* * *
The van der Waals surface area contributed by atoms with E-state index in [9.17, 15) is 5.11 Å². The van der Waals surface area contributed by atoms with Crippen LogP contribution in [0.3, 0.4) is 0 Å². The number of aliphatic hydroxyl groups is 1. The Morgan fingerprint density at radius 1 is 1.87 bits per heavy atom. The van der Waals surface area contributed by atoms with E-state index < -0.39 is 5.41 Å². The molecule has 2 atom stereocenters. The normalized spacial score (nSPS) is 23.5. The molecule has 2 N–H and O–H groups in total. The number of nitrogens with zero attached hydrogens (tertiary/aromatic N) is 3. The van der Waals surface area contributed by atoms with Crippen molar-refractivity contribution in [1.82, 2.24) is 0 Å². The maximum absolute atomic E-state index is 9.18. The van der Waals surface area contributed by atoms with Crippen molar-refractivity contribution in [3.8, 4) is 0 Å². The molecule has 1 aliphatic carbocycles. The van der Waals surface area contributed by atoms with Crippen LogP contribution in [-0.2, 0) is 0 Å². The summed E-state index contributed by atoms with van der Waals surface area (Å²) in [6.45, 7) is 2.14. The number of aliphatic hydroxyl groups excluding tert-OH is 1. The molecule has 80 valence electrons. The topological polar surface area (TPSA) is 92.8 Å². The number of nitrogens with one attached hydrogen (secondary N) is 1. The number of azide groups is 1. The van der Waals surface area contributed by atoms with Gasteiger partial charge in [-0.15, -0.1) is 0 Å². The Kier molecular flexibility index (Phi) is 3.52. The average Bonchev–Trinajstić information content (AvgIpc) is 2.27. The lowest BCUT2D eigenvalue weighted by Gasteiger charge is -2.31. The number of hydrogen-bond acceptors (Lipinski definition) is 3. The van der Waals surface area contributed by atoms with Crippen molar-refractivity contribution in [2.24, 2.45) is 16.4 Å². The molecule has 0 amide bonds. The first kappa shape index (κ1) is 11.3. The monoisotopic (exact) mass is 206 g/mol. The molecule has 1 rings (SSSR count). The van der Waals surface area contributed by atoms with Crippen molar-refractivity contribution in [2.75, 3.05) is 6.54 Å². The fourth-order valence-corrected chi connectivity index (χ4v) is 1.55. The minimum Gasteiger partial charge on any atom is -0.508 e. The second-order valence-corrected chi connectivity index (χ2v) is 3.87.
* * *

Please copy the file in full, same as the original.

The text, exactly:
The van der Waals surface area contributed by atoms with E-state index in [9.17, 15) is 5.11 Å². The van der Waals surface area contributed by atoms with Crippen LogP contribution in [0.3, 0.4) is 0 Å². The number of aliphatic hydroxyl groups is 1. The Morgan fingerprint density at radius 1 is 1.87 bits per heavy atom. The van der Waals surface area contributed by atoms with E-state index < -0.39 is 5.41 Å². The molecule has 2 atom stereocenters. The normalized spacial score (nSPS) is 23.5. The molecule has 2 N–H and O–H groups in total. The number of nitrogens with zero attached hydrogens (tertiary/aromatic N) is 3. The van der Waals surface area contributed by atoms with Crippen molar-refractivity contribution in [1.82, 2.24) is 0 Å². The maximum absolute atomic E-state index is 9.18. The van der Waals surface area contributed by atoms with Crippen molar-refractivity contribution in [3.8, 4) is 0 Å². The molecule has 1 aliphatic carbocycles. The van der Waals surface area contributed by atoms with Crippen LogP contribution in [-0.2, 0) is 0 Å². The summed E-state index contributed by atoms with van der Waals surface area (Å²) in [6.45, 7) is 2.14. The number of aliphatic hydroxyl groups excluding tert-OH is 1. The molecule has 80 valence electrons. The topological polar surface area (TPSA) is 92.8 Å². The number of nitrogens with one attached hydrogen (secondary N) is 1. The number of azide groups is 1. The van der Waals surface area contributed by atoms with Gasteiger partial charge in [-0.15, -0.1) is 0 Å². The Kier molecular flexibility index (Phi) is 3.52. The average Bonchev–Trinajstić information content (AvgIpc) is 2.27. The lowest BCUT2D eigenvalue weighted by Gasteiger charge is -2.31. The number of hydrogen-bond acceptors (Lipinski definition) is 3. The van der Waals surface area contributed by atoms with Crippen molar-refractivity contribution in [2.24, 2.45) is 16.4 Å². The molecule has 0 amide bonds. The first kappa shape index (κ1) is 11.3. The monoisotopic (exact) mass is 206 g/mol. The molecule has 1 rings (SSSR count). The van der Waals surface area contributed by atoms with Crippen molar-refractivity contribution in [2.75, 3.05) is 6.54 Å². The fourth-order valence-corrected chi connectivity index (χ4v) is 1.55. The minimum Gasteiger partial charge on any atom is -0.508 e. The second-order valence-corrected chi connectivity index (χ2v) is 3.87.